Cozen (verb) – To cozen (KUH-zuhn) is to cheat, deceive, trick. As used by William Bolitho: “The shortest way out of Manchester is notoriously a bottle of Gordon’s gin; out of any businessman’s life there is the mirage of Paris; out of Paris, or mediocrity of talent and imagination, there are all the drugs, from subtle, all-conquering opium to cheating, cozening cocaine.”

Vitiate (verb) – To vitiate (VISH-ee-ate) is to impair, debase, make ineffective. As used by George Orwell: “All political thinking for years past has been vitiated in the same way. People can foresee the future only when it coincides with their own wishes, and the most grossly obvious facts can be ignored when they are unwelcome.”

Inculpate (verb) – To inculpate (in-KUHL-pate) is to blame or accuse. As used by Germaine Greer: “Guilt is one side of a nasty triangle; the other two are shame and stigma. This grim coalition combines to inculpate women themselves of the crimes committed against them.”

Cupidity (noun) – Cupidity (kyoo-PID-ih-tee) is greed or avarice; eager or excessive desire. As used by Théodore Guérin: “[The Americans’] cupidity renders them daring and indifferent to everything else.”

Demarcate (verb) – To demarcate (dih-MAR-kate) is to define the boundaries or limits of something. As used by Christopher Morley in Pipefuls: “Out at Hillside the stones that demarcate the territory of an old-fashioned house are new and snowily whitewashed.”

Agglomeration (noun) – An agglomeration (uh-glom-uh-RAY-shun) is a group of many (usually disparate) things that have been collected or brought together. As used by Voltaire: “This agglomeration which was called… the Holy Roman Empire was neither Holy, nor Roman, nor an Empire.”

Celtic (adjective) – Did you ever wonder why Celtic is sometimes pronounced KEL-tik and sometimes SEL-tik? The answer is very interesting… at least it was to me.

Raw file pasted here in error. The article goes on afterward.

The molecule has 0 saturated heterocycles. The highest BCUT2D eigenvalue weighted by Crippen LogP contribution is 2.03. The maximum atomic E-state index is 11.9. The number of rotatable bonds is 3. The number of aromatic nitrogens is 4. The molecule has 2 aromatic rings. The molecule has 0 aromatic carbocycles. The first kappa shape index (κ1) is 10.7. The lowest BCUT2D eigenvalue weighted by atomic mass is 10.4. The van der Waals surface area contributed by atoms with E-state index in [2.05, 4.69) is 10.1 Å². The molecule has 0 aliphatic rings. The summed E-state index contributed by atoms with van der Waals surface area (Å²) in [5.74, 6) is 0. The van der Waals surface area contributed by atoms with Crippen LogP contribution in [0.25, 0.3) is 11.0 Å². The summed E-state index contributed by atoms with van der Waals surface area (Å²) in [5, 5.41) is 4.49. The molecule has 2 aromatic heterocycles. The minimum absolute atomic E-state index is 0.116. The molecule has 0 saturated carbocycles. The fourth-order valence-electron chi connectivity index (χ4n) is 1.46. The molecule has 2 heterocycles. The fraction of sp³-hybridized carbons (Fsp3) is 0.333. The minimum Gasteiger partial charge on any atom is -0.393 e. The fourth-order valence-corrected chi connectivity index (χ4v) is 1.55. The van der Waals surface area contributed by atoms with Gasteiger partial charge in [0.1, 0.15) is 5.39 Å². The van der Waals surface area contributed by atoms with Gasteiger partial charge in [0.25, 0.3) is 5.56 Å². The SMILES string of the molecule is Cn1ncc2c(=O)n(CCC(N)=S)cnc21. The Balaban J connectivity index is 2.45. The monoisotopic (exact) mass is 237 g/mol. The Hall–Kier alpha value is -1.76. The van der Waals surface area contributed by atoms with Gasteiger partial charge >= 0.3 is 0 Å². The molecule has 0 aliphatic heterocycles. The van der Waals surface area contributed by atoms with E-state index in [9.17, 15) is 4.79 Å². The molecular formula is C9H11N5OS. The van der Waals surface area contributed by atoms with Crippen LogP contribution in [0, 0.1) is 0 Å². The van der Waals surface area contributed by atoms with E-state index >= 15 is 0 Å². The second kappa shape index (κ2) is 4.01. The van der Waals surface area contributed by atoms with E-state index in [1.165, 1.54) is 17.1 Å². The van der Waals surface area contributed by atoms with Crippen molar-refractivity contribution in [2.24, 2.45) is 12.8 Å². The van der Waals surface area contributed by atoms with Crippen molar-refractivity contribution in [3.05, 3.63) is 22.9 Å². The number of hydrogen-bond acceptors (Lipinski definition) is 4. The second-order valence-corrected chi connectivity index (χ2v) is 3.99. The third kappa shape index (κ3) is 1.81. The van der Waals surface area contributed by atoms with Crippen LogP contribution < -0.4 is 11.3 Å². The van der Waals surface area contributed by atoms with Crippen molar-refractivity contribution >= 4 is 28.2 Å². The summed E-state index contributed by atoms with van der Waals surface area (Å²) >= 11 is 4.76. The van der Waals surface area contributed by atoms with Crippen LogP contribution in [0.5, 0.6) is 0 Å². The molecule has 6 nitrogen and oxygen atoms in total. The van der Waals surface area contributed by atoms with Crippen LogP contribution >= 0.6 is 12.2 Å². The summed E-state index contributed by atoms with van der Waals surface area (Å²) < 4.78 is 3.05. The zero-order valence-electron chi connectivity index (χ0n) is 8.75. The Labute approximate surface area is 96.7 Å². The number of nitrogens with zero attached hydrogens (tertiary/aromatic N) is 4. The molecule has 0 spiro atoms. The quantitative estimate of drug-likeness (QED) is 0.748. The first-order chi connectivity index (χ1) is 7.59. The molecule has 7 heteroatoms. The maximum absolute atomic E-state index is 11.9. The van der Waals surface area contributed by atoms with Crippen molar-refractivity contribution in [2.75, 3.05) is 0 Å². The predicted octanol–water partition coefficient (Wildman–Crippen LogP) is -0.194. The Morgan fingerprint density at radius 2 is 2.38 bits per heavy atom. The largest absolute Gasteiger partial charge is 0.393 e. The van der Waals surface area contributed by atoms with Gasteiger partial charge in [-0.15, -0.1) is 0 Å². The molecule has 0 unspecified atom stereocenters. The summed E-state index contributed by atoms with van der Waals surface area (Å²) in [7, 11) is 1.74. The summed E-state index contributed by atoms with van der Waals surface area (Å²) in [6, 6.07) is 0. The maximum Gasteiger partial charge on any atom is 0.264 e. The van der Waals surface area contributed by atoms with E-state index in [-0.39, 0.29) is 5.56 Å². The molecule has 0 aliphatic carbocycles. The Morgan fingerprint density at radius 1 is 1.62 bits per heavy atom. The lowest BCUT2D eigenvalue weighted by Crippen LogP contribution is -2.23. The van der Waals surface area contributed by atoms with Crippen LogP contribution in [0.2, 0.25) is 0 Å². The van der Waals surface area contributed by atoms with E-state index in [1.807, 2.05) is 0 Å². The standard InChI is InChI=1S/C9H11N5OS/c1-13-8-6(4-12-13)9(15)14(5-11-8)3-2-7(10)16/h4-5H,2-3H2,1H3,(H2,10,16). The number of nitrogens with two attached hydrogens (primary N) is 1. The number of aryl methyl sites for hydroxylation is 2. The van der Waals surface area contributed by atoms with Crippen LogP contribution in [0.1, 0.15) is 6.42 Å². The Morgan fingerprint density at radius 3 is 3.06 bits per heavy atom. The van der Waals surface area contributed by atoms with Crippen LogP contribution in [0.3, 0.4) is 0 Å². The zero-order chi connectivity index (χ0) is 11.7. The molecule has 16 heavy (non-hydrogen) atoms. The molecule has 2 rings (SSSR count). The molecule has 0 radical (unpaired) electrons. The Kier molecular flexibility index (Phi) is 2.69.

Bootstrap (noun, verb, adjective) – To bootstrap (BOOT-strap) is to rely entirely on your own efforts and resources, to help yourself succeed without the aid of others. As used by journalist David Sax: “Unlike in Europe, where serving is often a career rather than a backup plan, American table-waiting remains a bootstrap business, and some of the biggest skeptics of waiter training courses and schools are seasoned servers themselves.”

Aspersion (noun) – An aspersion (uh-SPUR-zhun) is a damaging or derogatory remark. As used by George Santayana: “The philosophy of the common man is an old wife that gives him no pleasure, yet he cannot live without her, and resents any aspersions that strangers may cast on her character.”

Nebulous (adjective) – Nebulous (NEB-yuh-lus) can mean hazy, vague, indistinct, or confused. As I used it in today’s essay: “When you think of investing as something as nebulous as putting money into stocks and bonds  (or commodities or futures or real estate or gold mines), you lose the opportunity to examine the difference between different modalities of ‘investing’ – such as trading, speculating, betting, and gambling.”